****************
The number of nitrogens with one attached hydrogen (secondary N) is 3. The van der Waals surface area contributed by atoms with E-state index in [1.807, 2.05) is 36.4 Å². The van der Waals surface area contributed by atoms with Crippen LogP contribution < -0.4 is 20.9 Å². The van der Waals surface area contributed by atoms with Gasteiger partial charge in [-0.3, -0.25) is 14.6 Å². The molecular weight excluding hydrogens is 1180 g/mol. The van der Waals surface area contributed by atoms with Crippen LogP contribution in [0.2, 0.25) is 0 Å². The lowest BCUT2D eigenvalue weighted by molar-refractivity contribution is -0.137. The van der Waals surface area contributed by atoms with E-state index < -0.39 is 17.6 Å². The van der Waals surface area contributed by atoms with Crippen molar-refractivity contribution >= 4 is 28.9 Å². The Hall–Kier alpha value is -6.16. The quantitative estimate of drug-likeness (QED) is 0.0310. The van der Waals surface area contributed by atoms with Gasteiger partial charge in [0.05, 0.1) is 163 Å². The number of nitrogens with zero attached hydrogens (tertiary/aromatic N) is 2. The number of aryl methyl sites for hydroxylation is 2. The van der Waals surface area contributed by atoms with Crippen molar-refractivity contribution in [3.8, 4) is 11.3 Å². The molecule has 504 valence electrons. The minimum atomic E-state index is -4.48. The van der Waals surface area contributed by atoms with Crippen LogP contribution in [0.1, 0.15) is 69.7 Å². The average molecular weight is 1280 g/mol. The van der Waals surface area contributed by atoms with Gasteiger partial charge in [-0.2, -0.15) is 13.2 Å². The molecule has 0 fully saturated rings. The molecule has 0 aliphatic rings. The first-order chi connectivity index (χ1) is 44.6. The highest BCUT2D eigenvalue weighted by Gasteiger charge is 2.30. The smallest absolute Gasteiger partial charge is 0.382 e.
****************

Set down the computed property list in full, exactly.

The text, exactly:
The number of nitrogens with one attached hydrogen (secondary N) is 3. The van der Waals surface area contributed by atoms with E-state index in [1.807, 2.05) is 36.4 Å². The van der Waals surface area contributed by atoms with Crippen LogP contribution < -0.4 is 20.9 Å². The van der Waals surface area contributed by atoms with Gasteiger partial charge in [-0.3, -0.25) is 14.6 Å². The molecular weight excluding hydrogens is 1180 g/mol. The van der Waals surface area contributed by atoms with Crippen LogP contribution in [0.2, 0.25) is 0 Å². The lowest BCUT2D eigenvalue weighted by molar-refractivity contribution is -0.137. The van der Waals surface area contributed by atoms with E-state index < -0.39 is 17.6 Å². The van der Waals surface area contributed by atoms with Crippen molar-refractivity contribution >= 4 is 28.9 Å². The Hall–Kier alpha value is -6.16. The quantitative estimate of drug-likeness (QED) is 0.0310. The van der Waals surface area contributed by atoms with Gasteiger partial charge in [0.05, 0.1) is 163 Å². The number of nitrogens with zero attached hydrogens (tertiary/aromatic N) is 2. The number of aryl methyl sites for hydroxylation is 2. The van der Waals surface area contributed by atoms with Crippen molar-refractivity contribution in [3.8, 4) is 11.3 Å². The molecule has 504 valence electrons. The minimum atomic E-state index is -4.48. The van der Waals surface area contributed by atoms with Crippen LogP contribution in [0.1, 0.15) is 69.7 Å². The average molecular weight is 1280 g/mol. The van der Waals surface area contributed by atoms with Gasteiger partial charge in [-0.2, -0.15) is 13.2 Å². The molecule has 0 fully saturated rings. The molecule has 0 aliphatic rings. The first-order chi connectivity index (χ1) is 44.6. The highest BCUT2D eigenvalue weighted by Gasteiger charge is 2.30. The smallest absolute Gasteiger partial charge is 0.382 e.